I have been so looking forward to this period of my marathon training which is known as the taper. This is the point where you have trained all you can train and you now give your body time to rest and recover for the big day. Lower mileage and fewer days of running per week are all a part of the taper. I thought it would be so blissful to not run more than 14 miles at one time for a whole three weeks. I dreamed of the free time I would have and how I could get caught up on some much needed rest and chores around the house. I might not be sore all the time and my kids might not be so upset with me because I would be around more. I envisioned fields of daisies in which I could frolic in slow motion while dramatic music played in the background (ok, probably not realistic but that was how it felt/wanted it to be).
Alas, I have fallen into a trap that several runners have told me is normal. I am tired of running. I just don't want to do it anymore. I don't want to put on my running shoes. I don't want to strap on a fuel belt. I just want to be done. In context, I was plagued with a particularly bad migraine the first weekend of my taper and had to skip a 12 mile and 5 mile run. I beat myself up about it for a couple of days and tried to figure out a way to still squeeze them in to my training plan but there just wasn't a way. Then my husband decided to teach our kids a lesson in sharing and shared his cold with me and so this week I had to skip a 7 mile and 5 mile run. Admittedly, the cold has me feeling run down and tired, but I am pretty sure, even without it, I wouldn't feel like running. I was getting to this point several weeks ago but I just didn't realize it would linger, and even get worse, during the taper. I am just ready for the whole thing to be over so I can go back to being a normal runner and not someone who is obsessing over fueling, shoes, toenails, IT bands, missed runs, weather, getting injured, and all of the myriad of things that worry me about being able to finish a marathon. (My husband supportively, and somewhat cautiously, asked me the other day if I might be the last person to finish and now I can't shake the image of me just barely beating the sweeper truck to the finish line.)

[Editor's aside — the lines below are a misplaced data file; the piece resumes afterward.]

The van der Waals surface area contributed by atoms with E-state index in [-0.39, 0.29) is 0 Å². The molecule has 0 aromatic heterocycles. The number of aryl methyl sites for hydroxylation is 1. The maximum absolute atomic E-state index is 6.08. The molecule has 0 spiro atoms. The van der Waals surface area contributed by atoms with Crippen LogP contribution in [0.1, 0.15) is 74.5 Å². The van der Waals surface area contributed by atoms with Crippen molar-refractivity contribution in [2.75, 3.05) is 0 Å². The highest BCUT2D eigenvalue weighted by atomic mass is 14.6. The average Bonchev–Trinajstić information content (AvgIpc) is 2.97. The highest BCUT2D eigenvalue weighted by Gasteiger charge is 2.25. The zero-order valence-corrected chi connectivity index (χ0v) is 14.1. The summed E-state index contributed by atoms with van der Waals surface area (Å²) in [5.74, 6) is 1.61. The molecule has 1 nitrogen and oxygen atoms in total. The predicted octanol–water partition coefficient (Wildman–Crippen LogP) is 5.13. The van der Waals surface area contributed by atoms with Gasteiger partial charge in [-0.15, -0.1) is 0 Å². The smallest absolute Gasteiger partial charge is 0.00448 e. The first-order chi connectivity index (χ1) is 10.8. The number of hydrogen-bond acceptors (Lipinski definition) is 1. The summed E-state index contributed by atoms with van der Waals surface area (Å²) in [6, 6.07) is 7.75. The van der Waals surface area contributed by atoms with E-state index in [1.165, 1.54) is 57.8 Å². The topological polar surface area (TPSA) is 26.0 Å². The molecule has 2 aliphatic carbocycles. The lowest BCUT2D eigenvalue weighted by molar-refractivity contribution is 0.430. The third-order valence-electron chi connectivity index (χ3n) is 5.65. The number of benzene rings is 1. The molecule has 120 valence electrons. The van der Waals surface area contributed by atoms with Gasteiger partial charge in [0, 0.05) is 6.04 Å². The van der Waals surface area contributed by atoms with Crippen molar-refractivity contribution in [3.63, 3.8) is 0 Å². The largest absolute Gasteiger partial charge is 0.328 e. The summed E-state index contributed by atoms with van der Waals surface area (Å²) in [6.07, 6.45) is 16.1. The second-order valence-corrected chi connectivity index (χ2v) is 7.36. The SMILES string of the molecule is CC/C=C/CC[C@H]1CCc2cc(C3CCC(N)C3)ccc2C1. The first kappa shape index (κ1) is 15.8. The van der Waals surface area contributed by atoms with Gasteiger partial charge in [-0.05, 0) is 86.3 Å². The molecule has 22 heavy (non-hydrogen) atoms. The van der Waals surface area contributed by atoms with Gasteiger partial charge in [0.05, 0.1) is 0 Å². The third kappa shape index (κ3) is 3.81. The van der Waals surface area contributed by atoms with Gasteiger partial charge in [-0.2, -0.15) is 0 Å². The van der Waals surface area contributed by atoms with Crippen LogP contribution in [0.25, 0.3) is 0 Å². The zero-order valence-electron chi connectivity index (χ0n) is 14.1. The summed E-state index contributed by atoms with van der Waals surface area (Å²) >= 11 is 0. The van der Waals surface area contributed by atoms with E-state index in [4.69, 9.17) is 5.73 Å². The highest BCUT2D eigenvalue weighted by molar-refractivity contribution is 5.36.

I know not all runners feel this way during the taper but as I mentioned, I have several who have said this is normal. I mentioned the taper to one running friend who visibly shuddered and cringed at the word. He says he hates the taper because he feels like he isn't doing enough and gets so cranky that his family knows to avoid him during a taper. Another friend couldn't hardly do it. She would run ridiculously high miles during her taper period because she wasn't convinced it was a good thing and was desperately afraid she would lose all of her fitness and training.
So to those out there who don't feel this way, I want to kick you in the shins (not really because I know what an injury could do to your psyche this close to the marathon) but I do have to say I am jealous. I wish the taper was as blissful as I thought it would be. If you know any runners, especially those training for a marathon, the taper might be a time where they could use some extra support and encouragement. Remind them of how far they have come. Help distract them with activities to fill the little bit of extra free time they have. Offer to run one of their runs with them. Encourage them to relax and enjoy. (Don't be surprised if they are cranky enough to yell at you for suggesting they relax but know it does make a difference to hear someone say it.) Runners can be very self doubting, so take some time to encourage a runner today (even the one who will be coming in last place, which might just be me).